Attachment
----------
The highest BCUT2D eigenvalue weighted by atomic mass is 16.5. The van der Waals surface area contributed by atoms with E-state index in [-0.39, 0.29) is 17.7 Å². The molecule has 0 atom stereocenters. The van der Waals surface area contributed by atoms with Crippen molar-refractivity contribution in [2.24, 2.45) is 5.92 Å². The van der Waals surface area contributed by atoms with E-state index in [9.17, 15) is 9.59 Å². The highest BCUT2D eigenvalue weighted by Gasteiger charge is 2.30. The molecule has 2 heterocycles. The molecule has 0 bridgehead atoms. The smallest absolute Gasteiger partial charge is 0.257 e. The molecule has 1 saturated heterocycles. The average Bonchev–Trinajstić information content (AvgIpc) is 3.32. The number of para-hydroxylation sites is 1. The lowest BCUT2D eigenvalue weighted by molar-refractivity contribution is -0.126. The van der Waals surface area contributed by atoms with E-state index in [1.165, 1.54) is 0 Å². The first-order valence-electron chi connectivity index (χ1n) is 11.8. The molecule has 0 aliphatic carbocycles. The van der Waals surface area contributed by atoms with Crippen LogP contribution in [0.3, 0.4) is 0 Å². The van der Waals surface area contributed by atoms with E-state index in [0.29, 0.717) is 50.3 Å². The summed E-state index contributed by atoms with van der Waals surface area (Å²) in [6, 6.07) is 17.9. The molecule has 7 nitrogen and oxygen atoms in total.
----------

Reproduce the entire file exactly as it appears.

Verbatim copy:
The highest BCUT2D eigenvalue weighted by atomic mass is 16.5. The van der Waals surface area contributed by atoms with E-state index in [-0.39, 0.29) is 17.7 Å². The molecule has 0 atom stereocenters. The van der Waals surface area contributed by atoms with Crippen molar-refractivity contribution in [2.24, 2.45) is 5.92 Å². The van der Waals surface area contributed by atoms with E-state index in [9.17, 15) is 9.59 Å². The highest BCUT2D eigenvalue weighted by Gasteiger charge is 2.30. The molecule has 2 heterocycles. The molecule has 0 bridgehead atoms. The smallest absolute Gasteiger partial charge is 0.257 e. The molecule has 1 saturated heterocycles. The average Bonchev–Trinajstić information content (AvgIpc) is 3.32. The number of para-hydroxylation sites is 1. The lowest BCUT2D eigenvalue weighted by molar-refractivity contribution is -0.126. The van der Waals surface area contributed by atoms with E-state index in [1.165, 1.54) is 0 Å². The first-order valence-electron chi connectivity index (χ1n) is 11.8. The molecule has 0 aliphatic carbocycles. The van der Waals surface area contributed by atoms with Crippen LogP contribution in [0.3, 0.4) is 0 Å². The van der Waals surface area contributed by atoms with E-state index in [0.29, 0.717) is 50.3 Å². The summed E-state index contributed by atoms with van der Waals surface area (Å²) in [6, 6.07) is 17.9. The molecule has 7 nitrogen and oxygen atoms in total.